Perhaps surprising given how relatively unknown he was on the national stage before primary season, there was stronger unaided awareness of Sanders’ tagline than Clinton’s. The Vermont senator’s successful pre-primary campaigning created rising awareness at rates far higher than the already well-known Clinton and Trump or any of the other Republican candidates, according to a recurring AP-GfK Poll. Sanders’ standing among voters as the most compassionate, honest, inspiring and likable of any candidate, combined with his fervent commitment to Democratic Socialist idealism, proved to be an intoxicating cocktail for voters, particularly young voters.


Assessing the candidates’ understanding of the mood of the electorate (i.e., consumer belief), their abilities to establish superior positioning through their slogans and how well they raised awareness of their positioning, Sanders and Trump both turned in strong performances during primary season, largely because they both captured the sentiment those within their parties were most passionate about. Clinton’s efforts have been somewhat mixed. Cruz arguably succeeded with his positioning, although that positioning was only effective for a small portion of the population. Trump did the clearest job creating a superior position that connected deeply with the sentiment of his target, all while driving the highest awareness at the lowest cost.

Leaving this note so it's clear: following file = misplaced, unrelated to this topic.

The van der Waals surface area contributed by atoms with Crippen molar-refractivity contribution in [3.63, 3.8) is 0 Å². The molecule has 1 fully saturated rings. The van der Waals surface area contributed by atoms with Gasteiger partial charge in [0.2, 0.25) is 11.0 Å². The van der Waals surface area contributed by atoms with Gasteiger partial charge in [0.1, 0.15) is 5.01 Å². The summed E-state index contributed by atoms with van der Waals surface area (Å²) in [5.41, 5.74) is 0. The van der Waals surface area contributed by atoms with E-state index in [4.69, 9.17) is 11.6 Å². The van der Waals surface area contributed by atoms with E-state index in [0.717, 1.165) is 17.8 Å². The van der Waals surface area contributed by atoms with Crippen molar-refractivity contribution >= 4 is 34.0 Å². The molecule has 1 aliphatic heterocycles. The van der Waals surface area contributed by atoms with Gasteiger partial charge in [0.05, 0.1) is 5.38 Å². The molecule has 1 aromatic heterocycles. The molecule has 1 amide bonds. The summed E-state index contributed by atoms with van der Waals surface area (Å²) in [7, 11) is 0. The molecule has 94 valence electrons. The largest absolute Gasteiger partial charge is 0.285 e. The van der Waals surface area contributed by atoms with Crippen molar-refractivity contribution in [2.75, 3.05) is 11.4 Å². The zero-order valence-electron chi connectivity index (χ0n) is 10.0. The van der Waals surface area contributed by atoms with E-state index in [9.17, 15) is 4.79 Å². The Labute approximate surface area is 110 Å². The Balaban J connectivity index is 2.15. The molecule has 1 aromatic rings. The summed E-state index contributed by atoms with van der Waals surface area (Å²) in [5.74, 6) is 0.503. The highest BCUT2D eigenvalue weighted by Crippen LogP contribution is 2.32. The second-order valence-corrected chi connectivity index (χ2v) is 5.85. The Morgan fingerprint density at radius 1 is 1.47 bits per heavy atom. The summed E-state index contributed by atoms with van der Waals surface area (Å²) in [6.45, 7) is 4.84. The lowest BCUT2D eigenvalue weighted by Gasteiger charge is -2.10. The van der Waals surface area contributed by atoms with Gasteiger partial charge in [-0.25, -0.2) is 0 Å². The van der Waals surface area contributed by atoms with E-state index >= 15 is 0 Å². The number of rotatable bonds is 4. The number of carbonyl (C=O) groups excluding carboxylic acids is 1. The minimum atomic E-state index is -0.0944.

For Darden Professor Kimberly A. Whitler’s analysis of Republican presidential campaign positioning, please see the companion to this piece, “Branders-in-Chief, Part 1: Republican Presidential Campaigns.”

1 “Very” or “somewhat” – responses to The Associated Press-GfK Poll conducted by GfK Public Affairs & Corporate Relations from 11-15 February 2016 ( Poll surveyed 1,033 adults with 46 percent response rate, 43 percent of respondents identifying as Democrats or Democrat-leaning, 37 percent identifying as Republican or Republican-leaning and 20 percent identifying as “don’t lean.”

2 Based on an unaided awareness test of Darden supporters and friends conducted by Darden Professor Kim Whitler. Sample size = 86

About the Faculty

Kimberly A. Whitler

Whitler is an authority on marketing, with expertise in marketing strategy, brand management, and marketing performance. Her research centers on understanding how a firm’s marketing performance is affected by its C-suite and board.

A prolific writer as well as researcher, Whitler has authored nearly 100 articles related to C-level marketing management challenges... Learn More